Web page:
Now this traditional Friday night meal was accompanied by the same thing every week: white bread (in case a bone got stuck in your throat), hamburger dill pickles, raw onion slices and spaghetti. The drink was 7 up or sprite. Now this sounds strange to anyone not from St. Louis but I guarantee that this meal is a delight.

You see, St. Louis soul food spaghetti is different from what you would expect in an Italian restaurant. Our spaghetti does have tomato sauce. However, it traditionally does not have Italian seasonings, meat, or parmesan cheese. The sauce is not served on top of the noodles either, it is mixed in.

The sauce is flavored with sauteed onions, bell pepper, salt, pepper, and garlic. Depending on the cook, one may find a teaspoon or two of sugar , Louisiana style hot sauce and/or extra black pepper. When served this way, spaghetti is an excellent compliment to fried fish. (optional additional side, potato salad)

The fish, is so good, no one complains about having it every friday. The recipe is simple. Season the fish (filet, steak or whole) with salt, pepper and garlic. Shake it in a bag of Corn Meal and fry it! Fry it in a large cast iron skillet in peanut oil until golden brown and crispy.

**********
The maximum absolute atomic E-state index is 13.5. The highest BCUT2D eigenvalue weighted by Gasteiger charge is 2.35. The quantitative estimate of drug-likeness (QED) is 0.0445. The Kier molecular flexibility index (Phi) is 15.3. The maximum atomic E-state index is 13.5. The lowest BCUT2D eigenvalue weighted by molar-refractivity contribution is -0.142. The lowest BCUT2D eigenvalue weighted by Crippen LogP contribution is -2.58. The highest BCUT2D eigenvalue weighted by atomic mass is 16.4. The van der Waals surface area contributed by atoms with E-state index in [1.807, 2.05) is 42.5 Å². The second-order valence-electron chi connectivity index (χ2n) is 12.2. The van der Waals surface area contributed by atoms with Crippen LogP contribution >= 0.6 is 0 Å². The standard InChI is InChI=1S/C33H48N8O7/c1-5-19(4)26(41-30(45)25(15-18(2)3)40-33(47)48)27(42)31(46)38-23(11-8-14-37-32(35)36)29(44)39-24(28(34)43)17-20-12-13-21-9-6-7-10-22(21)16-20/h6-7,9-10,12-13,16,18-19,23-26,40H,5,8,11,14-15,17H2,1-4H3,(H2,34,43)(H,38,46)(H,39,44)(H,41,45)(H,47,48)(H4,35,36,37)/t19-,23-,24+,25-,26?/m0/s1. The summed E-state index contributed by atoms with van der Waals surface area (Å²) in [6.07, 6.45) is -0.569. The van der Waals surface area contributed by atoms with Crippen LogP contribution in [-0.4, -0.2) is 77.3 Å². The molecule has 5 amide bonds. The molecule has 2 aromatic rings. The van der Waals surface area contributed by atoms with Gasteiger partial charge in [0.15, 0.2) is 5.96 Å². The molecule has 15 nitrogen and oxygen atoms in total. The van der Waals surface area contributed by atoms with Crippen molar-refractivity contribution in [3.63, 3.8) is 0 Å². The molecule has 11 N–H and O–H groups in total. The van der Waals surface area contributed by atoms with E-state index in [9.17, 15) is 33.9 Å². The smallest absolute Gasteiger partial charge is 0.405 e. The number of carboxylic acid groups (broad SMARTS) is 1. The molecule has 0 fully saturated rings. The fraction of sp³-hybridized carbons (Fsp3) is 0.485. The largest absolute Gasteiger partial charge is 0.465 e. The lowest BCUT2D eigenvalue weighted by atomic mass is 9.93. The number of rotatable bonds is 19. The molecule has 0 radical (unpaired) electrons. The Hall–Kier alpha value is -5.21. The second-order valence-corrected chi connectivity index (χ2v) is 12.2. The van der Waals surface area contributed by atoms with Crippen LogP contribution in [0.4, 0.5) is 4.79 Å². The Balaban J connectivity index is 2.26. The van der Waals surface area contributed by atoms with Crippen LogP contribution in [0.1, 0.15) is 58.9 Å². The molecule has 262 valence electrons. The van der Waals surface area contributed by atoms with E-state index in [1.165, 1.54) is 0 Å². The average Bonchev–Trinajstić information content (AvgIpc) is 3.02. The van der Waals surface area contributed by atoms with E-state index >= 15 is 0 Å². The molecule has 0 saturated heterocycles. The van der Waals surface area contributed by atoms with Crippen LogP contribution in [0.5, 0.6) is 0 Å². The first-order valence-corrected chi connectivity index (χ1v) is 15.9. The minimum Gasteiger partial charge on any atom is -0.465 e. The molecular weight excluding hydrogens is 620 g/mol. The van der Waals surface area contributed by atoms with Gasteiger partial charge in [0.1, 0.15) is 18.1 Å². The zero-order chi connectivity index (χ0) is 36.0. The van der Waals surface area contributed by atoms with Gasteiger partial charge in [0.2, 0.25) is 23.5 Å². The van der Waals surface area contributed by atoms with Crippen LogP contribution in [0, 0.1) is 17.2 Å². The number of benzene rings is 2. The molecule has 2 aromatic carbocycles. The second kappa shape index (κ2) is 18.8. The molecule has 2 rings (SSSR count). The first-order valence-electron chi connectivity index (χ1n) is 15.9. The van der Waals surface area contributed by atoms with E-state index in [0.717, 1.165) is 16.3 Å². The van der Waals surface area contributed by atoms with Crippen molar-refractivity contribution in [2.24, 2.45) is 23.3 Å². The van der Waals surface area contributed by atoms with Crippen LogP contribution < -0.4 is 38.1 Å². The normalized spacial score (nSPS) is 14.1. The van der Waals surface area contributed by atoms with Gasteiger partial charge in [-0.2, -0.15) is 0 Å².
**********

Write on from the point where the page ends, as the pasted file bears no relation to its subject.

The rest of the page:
Mmm mmm, I can see the arch from here!

Thursday, April 16, 2009

The Site is Up!

The Beta Version of the site is up. I added about 20 recipes and have hundreds more to go. If you have any special requests, please let me know. Bon Appetite!

The Farmer's Market

I love the farmer's market. There is so much inventory and its so fresh and so cheap! Yesterday, I purchased a huge ginger for .$26. Three bags of Panko bread crumbs at $1.39 each. Rosemary in bulk for $.30. 2 big bunches of collard greens totalling $2.29 and 3 mangos in a bag for 1.29. If I had made these same purchases at my local grocer my bill would have been 3 times as much and the trip would not have been nearly as exotic and exciting.